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Sugarcane burning in the Glades communities poses a severe threat to human health.

Every year during the 6-8 month harvest season, residents in the Glades are exposed to raining ash and smoke polluted with toxins linked to serious health issues like asthma, bronchitis, cancer, kidney disease, cardiac disease, and higher infant mortality rates.

Research shows that young children, the elderly, and those with recurring respiratory ailments are the most severely impacted. Nebulizers and inhalers are used daily during the burn season, and many are told by their doctors that the best long-term solution is to move to a different area -- which is not feasible for many Glades residents.

Who is in charge?

By law, there is only one office holder in Florida who can force change – Commissioner of Agriculture Nikki Fried – whom the Everglades Trust supported when she ran for the office and still supports today.

It's time for Commissioner Fried to force the sugar industry to modernize. She must reject the sugar industry's lobbyists and listen to the CDC, along with more than 200 religious and environmental organizations, including the Everglades Trust, demanding a phased-out approach and an ultimate ban on cane burning in Florida.

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Big Sugar’s smoke and mirrors.

BIG SUGAR LIE regarding crop yield: "Without the burns, we'll go out of business!"

THE TRUTH: In experiments, researchers at the University of Florida’s Institute of Food and Agricultural Sciences found that Florida sugarcane fields that are mechanically harvested produce roughly as many tons of sugar as fields that have been burned. Following a three-year trial conducted in Belle Glade, researchers concluded in a 2017 paper that “no significant effect of harvest system [i.e., pre-harvest burning vs. green harvesting] was observed in final yields in Florida,” and that “the effect of green cane harvest on sugarcane yields in Florida and Costa Rica was neutral compared to burnt cane harvest.”

BIG SUGAR LIE regarding air quality: "We follow all the required guidelines!"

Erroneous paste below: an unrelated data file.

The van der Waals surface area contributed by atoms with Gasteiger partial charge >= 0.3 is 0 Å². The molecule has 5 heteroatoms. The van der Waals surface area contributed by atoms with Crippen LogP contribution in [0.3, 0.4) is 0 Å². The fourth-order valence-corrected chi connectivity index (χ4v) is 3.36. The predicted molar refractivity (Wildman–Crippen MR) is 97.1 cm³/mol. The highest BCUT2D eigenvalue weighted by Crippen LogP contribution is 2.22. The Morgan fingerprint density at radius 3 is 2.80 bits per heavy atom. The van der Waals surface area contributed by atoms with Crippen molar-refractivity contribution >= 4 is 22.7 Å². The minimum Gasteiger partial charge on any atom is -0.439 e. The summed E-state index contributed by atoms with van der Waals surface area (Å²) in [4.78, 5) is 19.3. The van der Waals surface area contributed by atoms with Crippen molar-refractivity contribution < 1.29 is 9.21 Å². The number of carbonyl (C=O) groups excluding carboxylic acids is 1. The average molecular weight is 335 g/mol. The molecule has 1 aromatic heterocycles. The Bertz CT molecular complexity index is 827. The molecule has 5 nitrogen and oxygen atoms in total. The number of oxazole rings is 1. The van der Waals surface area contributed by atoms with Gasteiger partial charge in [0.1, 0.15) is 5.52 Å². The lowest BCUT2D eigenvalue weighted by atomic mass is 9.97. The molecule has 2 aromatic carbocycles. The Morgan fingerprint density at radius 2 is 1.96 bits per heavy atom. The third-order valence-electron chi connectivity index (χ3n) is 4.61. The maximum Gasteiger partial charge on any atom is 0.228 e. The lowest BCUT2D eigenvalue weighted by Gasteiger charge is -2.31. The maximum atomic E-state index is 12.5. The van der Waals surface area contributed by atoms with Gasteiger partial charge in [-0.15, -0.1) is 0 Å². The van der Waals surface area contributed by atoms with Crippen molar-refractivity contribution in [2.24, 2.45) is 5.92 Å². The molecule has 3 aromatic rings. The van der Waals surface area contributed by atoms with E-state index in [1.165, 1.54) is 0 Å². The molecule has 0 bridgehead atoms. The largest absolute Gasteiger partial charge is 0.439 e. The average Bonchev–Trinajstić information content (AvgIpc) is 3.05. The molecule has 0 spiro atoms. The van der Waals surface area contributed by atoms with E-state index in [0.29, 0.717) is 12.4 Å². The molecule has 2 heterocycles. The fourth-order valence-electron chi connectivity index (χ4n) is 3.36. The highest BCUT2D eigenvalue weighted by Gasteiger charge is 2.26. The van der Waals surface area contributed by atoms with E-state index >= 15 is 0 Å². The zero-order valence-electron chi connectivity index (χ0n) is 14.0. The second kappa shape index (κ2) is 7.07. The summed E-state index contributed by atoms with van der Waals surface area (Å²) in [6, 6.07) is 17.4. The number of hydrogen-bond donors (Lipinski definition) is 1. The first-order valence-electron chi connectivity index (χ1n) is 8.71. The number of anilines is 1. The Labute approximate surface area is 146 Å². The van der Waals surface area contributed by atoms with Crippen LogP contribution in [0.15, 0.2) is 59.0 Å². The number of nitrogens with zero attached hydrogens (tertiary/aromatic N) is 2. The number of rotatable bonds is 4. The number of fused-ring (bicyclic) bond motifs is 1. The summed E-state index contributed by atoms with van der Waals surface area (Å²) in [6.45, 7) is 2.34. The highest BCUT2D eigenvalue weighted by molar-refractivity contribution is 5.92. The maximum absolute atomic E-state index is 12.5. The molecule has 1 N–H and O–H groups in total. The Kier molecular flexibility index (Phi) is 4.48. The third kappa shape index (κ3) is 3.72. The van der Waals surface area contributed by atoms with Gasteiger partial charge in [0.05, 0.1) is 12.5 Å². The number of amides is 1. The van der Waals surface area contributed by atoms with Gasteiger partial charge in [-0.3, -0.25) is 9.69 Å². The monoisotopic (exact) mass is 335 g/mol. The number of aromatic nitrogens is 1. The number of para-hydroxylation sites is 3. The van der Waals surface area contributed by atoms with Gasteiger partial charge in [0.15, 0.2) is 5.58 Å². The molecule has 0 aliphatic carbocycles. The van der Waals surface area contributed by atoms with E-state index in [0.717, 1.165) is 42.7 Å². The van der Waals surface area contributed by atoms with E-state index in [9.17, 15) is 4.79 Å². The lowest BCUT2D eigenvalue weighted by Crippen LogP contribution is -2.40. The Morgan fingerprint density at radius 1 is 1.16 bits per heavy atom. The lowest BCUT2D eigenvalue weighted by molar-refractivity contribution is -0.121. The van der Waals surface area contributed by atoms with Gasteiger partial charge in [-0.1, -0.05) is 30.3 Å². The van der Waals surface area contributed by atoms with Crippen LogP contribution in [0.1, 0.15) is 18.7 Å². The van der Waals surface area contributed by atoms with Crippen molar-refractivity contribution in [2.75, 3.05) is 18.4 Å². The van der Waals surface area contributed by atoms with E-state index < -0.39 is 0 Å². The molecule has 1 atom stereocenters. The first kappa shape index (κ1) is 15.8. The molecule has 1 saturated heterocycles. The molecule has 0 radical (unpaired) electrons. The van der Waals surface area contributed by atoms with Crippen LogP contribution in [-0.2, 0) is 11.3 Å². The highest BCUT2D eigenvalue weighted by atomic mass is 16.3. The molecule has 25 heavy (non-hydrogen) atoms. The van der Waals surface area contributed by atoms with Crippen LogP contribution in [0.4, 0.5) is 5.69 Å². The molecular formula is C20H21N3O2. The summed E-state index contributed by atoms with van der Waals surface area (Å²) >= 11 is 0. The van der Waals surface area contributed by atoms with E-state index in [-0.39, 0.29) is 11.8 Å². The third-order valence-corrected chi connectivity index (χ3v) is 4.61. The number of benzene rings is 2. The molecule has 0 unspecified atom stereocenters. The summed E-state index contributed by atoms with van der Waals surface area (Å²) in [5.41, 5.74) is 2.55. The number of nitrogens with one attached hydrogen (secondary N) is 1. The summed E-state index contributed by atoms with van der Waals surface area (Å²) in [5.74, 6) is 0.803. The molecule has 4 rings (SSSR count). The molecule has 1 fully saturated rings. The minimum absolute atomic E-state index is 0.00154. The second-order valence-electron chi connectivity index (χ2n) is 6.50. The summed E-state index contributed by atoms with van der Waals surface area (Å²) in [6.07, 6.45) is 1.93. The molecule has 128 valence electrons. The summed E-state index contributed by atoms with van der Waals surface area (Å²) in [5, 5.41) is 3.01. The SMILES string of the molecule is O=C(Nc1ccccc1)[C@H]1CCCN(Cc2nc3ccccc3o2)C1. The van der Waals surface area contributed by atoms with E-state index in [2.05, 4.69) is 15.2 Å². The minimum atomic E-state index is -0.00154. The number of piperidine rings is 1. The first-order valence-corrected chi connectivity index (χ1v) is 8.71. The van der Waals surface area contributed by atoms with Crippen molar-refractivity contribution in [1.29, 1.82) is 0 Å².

THE TRUTH: Big Sugar’s lobbying and legal teams write the guidelines and laws, then claim to follow the regulations and laws. Right now, there is only one air quality monitor in the Glades, which is responsible for measuring 700-square miles of sugarcane burns. And that one monitor only measures one of the toxins the burns produce, and it doesn’t function continuously.

BIG SUGAR LIE regarding jobs: “Eliminating pre-harvest burning will decimate the sugarcane industry!”

THE TRUTH: Switching to modern methods would boost both jobs and profits for the industry. Their false choice – that residents must choose jobs or clean, clear air – is just untrue. Research from the University of Florida found no significant effect in final yields between mechanical harvesting and pre-harvest burns. 

BIG SUGAR LIE regarding harm to the soil: “Controlled burns are good for the soil.”

THE TRUTH: Not true with sugarcane. One of the world’s foremost experts on sugarcane harvesting, Dr. Andrew Wood, explains: “Agriculture as currently practiced in the Everglades Agricultural Area has a limited future due to the continued oxidation of the peat soils and their destruction by burning. Extensive land subsidence has already occurred on the muck soils and this is likely to continue rapidly while crops like sugarcane are burnt and little organic matter is returned to the soil. A system of sugarcane production where the soil is always covered with a thick ‘trash’ blanket (industry terminology for mulch and other organic debris produced in green harvesting) would be much more sustainable.”

How did we get here?

For far too long, the families who have made these small cities their home have feared retribution from the sugar industry for their complaints. So, for decades they remained silent and in harm’s way.

But they are no longer silent. They are fighting back.

Armed with science, fearless leaders throughout the region are pushing back on the status quo and demanding change to the pre-harvest burns.

These burns choke the air with chemicals and soot every year from October through May, and October is right around the corner.

Fine particulate matter from the cane burns gets deep into the lungs and even into the bloodstream, and has been linked to serious problems, including heart attacks, chronic bronchitis, diabetes, aggravated asthma and decreased lung function.

What can be done?

Fortunately, there is a mechanical alternative to this pre-harvesting practice that is already implemented in sugarcane fields around the world, including in Louisiana, which is the nation’s second highest producer of sugarcane and including some fields in the Glades. Green Harvesting works for the sugar industry and for their neighbors in the community.

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This is not a partisan issue. Floridians of all stripes – Democrats, Republicans, and Independents – are all coming together with one voice to say: Stop the Burn!

To learn more about this cheap but dangerous method of harvesting sugarcane, please explore these links:

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